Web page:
Lake Bogoria is one of those incredibly desolate and beautiful landscapes – a scenic park rather than a wildlife haven. It epitomises the Great Rift Valley sunk down between fault lines, the steep escarpments dropping away to this long green soda lake. The water is so viscous that the reflections of the surrounding cliffs and hills are amazing.
Our favourite approach is from the south end through the sisal plantations of Mogotio and down through Emsos Gate. This little used track is a 4×4 route only. On entering the National Reserve one is treated to a stunning view of the lake, little dik diks flit across the road, and hornbills calls echo up the valley. At the bottom of the hill is a sharp junction to the right that takes you across a small clear-water stream to the giant Fig Tree grove on the very southern tip of the lakeshore – a lovely serene natural cathedral of shade where you can get out and stretch your legs.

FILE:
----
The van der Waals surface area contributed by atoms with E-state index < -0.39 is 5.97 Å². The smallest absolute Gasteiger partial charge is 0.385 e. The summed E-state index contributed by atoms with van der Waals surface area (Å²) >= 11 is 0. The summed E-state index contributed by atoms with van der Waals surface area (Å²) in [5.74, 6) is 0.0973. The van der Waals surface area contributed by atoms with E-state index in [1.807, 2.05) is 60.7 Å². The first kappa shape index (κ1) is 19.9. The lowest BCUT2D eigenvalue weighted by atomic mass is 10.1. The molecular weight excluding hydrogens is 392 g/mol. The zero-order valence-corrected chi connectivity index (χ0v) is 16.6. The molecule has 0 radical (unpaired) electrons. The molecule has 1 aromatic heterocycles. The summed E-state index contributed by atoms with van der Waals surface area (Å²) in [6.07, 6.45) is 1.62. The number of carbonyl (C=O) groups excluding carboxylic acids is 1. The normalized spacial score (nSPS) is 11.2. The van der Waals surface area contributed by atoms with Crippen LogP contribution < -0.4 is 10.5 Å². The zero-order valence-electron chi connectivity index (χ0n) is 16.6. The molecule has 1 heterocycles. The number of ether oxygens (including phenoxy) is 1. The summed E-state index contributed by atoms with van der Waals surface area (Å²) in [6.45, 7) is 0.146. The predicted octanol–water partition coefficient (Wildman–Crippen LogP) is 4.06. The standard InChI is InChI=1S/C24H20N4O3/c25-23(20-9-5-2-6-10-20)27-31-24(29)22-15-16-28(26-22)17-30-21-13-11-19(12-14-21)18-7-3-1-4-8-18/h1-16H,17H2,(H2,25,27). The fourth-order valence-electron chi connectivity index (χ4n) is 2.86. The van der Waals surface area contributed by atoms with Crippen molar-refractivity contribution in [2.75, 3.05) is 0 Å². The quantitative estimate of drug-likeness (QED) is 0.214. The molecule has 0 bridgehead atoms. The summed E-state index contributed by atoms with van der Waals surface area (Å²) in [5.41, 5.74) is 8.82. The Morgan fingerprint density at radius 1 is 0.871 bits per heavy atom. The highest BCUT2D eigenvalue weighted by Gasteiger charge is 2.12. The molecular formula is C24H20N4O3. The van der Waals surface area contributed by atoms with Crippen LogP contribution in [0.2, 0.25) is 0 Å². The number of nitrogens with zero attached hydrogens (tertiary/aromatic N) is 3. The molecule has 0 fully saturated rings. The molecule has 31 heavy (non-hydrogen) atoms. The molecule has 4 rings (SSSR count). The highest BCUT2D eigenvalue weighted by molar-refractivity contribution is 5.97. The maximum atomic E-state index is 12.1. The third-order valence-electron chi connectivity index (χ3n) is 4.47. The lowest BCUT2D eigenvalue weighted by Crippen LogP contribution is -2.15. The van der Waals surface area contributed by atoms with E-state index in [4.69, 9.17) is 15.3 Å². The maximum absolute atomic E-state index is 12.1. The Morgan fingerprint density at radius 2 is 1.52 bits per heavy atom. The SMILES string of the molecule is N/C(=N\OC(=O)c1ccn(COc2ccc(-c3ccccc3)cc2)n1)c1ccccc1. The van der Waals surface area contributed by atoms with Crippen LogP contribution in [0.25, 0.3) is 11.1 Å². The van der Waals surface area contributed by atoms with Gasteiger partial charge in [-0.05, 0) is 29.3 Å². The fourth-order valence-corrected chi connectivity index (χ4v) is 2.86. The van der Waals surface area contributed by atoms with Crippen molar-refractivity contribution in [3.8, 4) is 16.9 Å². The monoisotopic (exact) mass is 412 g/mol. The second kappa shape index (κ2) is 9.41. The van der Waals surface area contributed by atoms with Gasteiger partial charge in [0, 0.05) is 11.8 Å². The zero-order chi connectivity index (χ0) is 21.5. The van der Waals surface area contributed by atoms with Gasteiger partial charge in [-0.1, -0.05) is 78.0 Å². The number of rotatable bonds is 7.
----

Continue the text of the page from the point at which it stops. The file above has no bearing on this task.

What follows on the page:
Further north and one can drive slowly looking for the elusive Greater Kudu that frequent the headlands. All along the lakeshore are geothermal steam jets – geysers. The best examples of these are halfway up the lake on the western shore. Here the water boils to the surface releasing clouds of sulphurous steam. Often these are surrounded by Lesser Flamingos who feed on these algae rich waters.
Exiting the park via the northern Loboi Gate one can go to the lake Bogoria Hotel. Here they have a hot spa pool fed by one of the hot springs, and there is nothing nicer than immersing oneself in this with an ice cool drink. Each time one surfaces the evaporation off your shoulders has an instantly cooling and refreshing effect. The Hotel also serve snacks, but order well in advance as service is a bit slow.
Float around here until it is time to go home. Bliss. Leave by 4.00 pm and use the main Baringo road to get back to Kembu on the tarmac.